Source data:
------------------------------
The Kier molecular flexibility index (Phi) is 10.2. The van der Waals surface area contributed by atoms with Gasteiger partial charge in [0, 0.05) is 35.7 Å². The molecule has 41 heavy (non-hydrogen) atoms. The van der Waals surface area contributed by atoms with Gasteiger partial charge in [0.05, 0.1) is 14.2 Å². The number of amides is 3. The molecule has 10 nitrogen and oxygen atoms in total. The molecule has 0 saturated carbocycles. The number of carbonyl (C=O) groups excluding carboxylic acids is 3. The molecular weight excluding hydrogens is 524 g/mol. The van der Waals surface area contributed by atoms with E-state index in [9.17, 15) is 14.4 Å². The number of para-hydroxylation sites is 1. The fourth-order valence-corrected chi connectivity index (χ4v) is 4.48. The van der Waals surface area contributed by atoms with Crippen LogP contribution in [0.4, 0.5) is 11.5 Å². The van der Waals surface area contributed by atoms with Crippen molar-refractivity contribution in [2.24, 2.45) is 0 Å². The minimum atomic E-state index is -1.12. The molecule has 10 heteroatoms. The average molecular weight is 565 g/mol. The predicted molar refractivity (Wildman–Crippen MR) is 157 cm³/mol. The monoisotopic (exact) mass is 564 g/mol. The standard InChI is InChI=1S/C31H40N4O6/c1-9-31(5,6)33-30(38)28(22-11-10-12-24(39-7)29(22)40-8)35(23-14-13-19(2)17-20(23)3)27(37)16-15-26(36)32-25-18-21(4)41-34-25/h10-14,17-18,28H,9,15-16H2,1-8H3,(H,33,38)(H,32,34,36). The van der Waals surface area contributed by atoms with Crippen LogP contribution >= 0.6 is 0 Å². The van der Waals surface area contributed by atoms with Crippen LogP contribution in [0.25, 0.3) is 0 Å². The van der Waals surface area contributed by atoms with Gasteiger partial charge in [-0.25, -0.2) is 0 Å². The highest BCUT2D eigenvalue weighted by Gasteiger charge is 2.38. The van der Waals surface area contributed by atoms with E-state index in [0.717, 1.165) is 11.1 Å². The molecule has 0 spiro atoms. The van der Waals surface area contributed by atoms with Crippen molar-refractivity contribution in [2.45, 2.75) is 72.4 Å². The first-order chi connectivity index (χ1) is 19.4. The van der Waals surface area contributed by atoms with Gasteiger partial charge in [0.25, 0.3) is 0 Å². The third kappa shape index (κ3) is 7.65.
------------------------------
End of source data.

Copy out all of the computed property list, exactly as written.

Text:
The Kier molecular flexibility index (Phi) is 10.2. The van der Waals surface area contributed by atoms with Gasteiger partial charge in [0, 0.05) is 35.7 Å². The molecule has 41 heavy (non-hydrogen) atoms. The van der Waals surface area contributed by atoms with Gasteiger partial charge in [0.05, 0.1) is 14.2 Å². The number of amides is 3. The molecule has 10 nitrogen and oxygen atoms in total. The molecule has 0 saturated carbocycles. The number of carbonyl (C=O) groups excluding carboxylic acids is 3. The molecular weight excluding hydrogens is 524 g/mol. The van der Waals surface area contributed by atoms with E-state index in [9.17, 15) is 14.4 Å². The number of para-hydroxylation sites is 1. The fourth-order valence-corrected chi connectivity index (χ4v) is 4.48. The van der Waals surface area contributed by atoms with Crippen LogP contribution in [0.4, 0.5) is 11.5 Å². The van der Waals surface area contributed by atoms with Crippen molar-refractivity contribution in [2.24, 2.45) is 0 Å². The minimum atomic E-state index is -1.12. The molecule has 10 heteroatoms. The average molecular weight is 565 g/mol. The predicted molar refractivity (Wildman–Crippen MR) is 157 cm³/mol. The monoisotopic (exact) mass is 564 g/mol. The standard InChI is InChI=1S/C31H40N4O6/c1-9-31(5,6)33-30(38)28(22-11-10-12-24(39-7)29(22)40-8)35(23-14-13-19(2)17-20(23)3)27(37)16-15-26(36)32-25-18-21(4)41-34-25/h10-14,17-18,28H,9,15-16H2,1-8H3,(H,33,38)(H,32,34,36). The van der Waals surface area contributed by atoms with Crippen LogP contribution >= 0.6 is 0 Å². The van der Waals surface area contributed by atoms with Crippen LogP contribution in [0.25, 0.3) is 0 Å². The van der Waals surface area contributed by atoms with Gasteiger partial charge in [-0.25, -0.2) is 0 Å². The highest BCUT2D eigenvalue weighted by Gasteiger charge is 2.38. The van der Waals surface area contributed by atoms with E-state index in [0.717, 1.165) is 11.1 Å². The molecule has 0 spiro atoms. The van der Waals surface area contributed by atoms with Crippen molar-refractivity contribution in [2.45, 2.75) is 72.4 Å². The first-order chi connectivity index (χ1) is 19.4. The van der Waals surface area contributed by atoms with Gasteiger partial charge in [0.25, 0.3) is 0 Å². The third kappa shape index (κ3) is 7.65.